The government’s decision to provide financial assistance to moneylenders shows that even a well-functioning centralised banking system has its limitations. Reaching out to far-flung areas was always going to be difficult in a country the size of India. It has been addressed in part by regional rural banks and cooperative banks, but the official structure is still lacking.
Some Banking is more expensive and more dangerous because of the lack of unique local expertise about remote places. When the banks are required to make politically right but financially disastrous decisions like maintaining down the loan rate to farmers even while the interest rates in the economy rise, these expenses grow even further.
Moneylender in rural society
With the rural moneylender, there’s a lot of baggage that comes with it. Just as the image of the traditional village schoolmaster is one of gentleness and kindness, the image of the typical village moneylender is one of usury and worse. Not everyone can be turned into an efficient member of the contemporary financial system from a pound of flesh moneylender.
Setting an interest rate cap alone isn’t going to cut it. It is imperative that moneylenders are properly monitored. Money lending activities can differ greatly from state to state, making this duty even more difficult to accomplish. There are firms good at money lending in ang mo kio.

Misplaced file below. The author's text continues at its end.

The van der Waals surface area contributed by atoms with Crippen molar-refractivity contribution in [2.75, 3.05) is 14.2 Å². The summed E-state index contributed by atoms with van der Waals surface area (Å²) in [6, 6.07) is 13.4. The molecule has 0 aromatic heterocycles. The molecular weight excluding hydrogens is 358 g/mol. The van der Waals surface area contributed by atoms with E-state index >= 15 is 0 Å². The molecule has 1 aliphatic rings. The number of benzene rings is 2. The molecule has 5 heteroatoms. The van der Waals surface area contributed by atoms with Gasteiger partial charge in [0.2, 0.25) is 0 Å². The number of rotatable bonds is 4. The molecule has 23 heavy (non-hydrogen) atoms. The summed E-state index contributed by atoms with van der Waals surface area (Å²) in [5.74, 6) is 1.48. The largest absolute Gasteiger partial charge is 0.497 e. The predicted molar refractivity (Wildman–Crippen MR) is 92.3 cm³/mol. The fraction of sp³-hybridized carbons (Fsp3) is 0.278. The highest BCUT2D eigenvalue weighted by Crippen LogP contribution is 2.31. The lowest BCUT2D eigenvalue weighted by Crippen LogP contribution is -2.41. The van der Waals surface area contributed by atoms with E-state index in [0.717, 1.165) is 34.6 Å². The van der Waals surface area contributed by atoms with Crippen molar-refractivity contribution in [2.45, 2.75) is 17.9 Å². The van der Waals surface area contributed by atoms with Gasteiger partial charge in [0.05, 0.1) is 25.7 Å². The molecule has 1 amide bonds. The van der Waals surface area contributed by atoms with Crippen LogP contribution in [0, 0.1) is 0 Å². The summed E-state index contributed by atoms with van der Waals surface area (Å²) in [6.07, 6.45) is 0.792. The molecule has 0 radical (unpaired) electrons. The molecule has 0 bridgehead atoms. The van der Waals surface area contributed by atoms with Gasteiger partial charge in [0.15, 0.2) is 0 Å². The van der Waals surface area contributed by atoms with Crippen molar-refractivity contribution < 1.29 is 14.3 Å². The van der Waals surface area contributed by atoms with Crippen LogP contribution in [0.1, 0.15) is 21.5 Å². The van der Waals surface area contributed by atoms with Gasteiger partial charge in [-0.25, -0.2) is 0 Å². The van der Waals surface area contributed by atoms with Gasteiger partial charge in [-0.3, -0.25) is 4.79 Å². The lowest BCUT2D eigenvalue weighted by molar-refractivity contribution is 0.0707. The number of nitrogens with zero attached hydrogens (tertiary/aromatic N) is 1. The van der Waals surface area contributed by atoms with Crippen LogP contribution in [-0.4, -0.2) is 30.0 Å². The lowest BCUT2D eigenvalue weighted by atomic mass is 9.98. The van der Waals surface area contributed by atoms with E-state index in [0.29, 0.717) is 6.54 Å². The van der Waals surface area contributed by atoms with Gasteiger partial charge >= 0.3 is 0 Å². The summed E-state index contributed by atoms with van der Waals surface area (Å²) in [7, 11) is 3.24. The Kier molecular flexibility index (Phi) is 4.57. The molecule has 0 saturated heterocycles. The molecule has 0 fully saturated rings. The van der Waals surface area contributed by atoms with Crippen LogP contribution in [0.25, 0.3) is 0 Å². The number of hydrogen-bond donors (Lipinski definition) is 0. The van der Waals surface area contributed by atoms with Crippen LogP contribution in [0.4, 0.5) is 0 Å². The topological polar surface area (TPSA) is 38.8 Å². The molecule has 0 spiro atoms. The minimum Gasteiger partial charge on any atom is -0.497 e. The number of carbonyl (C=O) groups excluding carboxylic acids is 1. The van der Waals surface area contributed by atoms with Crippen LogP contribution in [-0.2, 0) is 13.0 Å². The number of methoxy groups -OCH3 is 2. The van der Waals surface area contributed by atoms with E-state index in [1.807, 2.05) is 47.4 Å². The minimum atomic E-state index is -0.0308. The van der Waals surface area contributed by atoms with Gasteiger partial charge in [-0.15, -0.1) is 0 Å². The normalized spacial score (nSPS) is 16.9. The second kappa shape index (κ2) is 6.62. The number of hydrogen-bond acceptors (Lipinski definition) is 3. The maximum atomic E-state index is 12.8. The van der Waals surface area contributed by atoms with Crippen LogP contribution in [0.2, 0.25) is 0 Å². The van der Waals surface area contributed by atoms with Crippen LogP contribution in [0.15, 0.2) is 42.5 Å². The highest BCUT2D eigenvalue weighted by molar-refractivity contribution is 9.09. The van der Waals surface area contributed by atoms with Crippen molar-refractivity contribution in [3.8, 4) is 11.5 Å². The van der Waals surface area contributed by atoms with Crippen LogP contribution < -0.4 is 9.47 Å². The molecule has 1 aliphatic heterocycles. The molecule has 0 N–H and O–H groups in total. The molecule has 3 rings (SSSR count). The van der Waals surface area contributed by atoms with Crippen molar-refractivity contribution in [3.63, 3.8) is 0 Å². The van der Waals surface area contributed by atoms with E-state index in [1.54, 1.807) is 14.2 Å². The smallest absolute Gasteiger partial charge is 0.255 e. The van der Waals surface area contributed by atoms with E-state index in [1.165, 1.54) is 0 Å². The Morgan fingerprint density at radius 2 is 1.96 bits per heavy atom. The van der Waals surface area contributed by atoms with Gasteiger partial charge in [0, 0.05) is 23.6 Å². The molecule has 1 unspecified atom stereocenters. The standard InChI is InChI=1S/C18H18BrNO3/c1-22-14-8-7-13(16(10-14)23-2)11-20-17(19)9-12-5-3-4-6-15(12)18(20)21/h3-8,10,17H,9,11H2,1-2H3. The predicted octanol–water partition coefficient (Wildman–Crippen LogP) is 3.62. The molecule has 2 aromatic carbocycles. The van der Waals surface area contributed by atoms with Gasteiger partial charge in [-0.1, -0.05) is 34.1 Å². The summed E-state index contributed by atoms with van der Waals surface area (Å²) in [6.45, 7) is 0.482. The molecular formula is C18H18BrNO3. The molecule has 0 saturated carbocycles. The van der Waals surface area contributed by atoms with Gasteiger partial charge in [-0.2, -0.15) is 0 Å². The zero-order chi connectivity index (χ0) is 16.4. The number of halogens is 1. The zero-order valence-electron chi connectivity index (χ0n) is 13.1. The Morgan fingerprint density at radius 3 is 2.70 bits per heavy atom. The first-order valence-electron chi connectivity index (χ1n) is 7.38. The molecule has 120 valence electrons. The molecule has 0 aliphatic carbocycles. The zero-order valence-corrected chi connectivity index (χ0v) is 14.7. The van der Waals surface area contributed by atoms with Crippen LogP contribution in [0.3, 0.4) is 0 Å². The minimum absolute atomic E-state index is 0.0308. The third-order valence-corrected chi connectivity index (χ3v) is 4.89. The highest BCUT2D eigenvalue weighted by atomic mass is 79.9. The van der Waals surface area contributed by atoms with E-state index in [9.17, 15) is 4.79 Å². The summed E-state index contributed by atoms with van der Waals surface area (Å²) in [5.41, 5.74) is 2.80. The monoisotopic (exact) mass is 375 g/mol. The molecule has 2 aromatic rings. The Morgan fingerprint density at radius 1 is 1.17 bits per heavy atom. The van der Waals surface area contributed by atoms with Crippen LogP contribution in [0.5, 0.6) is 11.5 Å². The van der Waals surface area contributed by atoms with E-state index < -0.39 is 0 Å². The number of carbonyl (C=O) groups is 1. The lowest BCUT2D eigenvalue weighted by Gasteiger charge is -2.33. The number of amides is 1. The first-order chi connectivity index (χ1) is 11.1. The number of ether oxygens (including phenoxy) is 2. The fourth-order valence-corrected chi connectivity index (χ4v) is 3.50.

Their lending to farmers in locations where the moneylender is also a farmer will be more difficult to supervise. Therefore, even as the official banking system uses moneylenders to enhance access to farmers, care must be taken to ensure that public monies are not used to resurrect some of the least desirable components of traditional rural society in India.
Role of Moneylender in village and society
In the villages, the money-lender had a significant role to play in the financing of agriculture. While his patronage continues, there has been a huge coordinated and methodical attempt to diversify the sources of finance for farmers, dealers, industrialists and other economic activity participants since Independence. Local money lenders are today joined by cooperative credit societies, banks, joint-stock companies, and other financial institutions that have been founded or encouraged by the government.
They’re also trying to raise money through various means. By providing low-interest loans, fostering small savings, funding growth plans, and aiding companies, the government also plays a vital and perhaps even dominant role in the financial sector.
Rural agriculture was heavily reliant on moneylenders for funding. Even though he still has patronage, there has been a concerted effort to diversify the sources of credit available to agricultural producers, traders, manufacturers, and others. Not only are there local moneylenders now, but also government-sponsored cooperative credit societies, banks, and jointstocks.
Their goal is to save money. State aids industries and finances development programmes.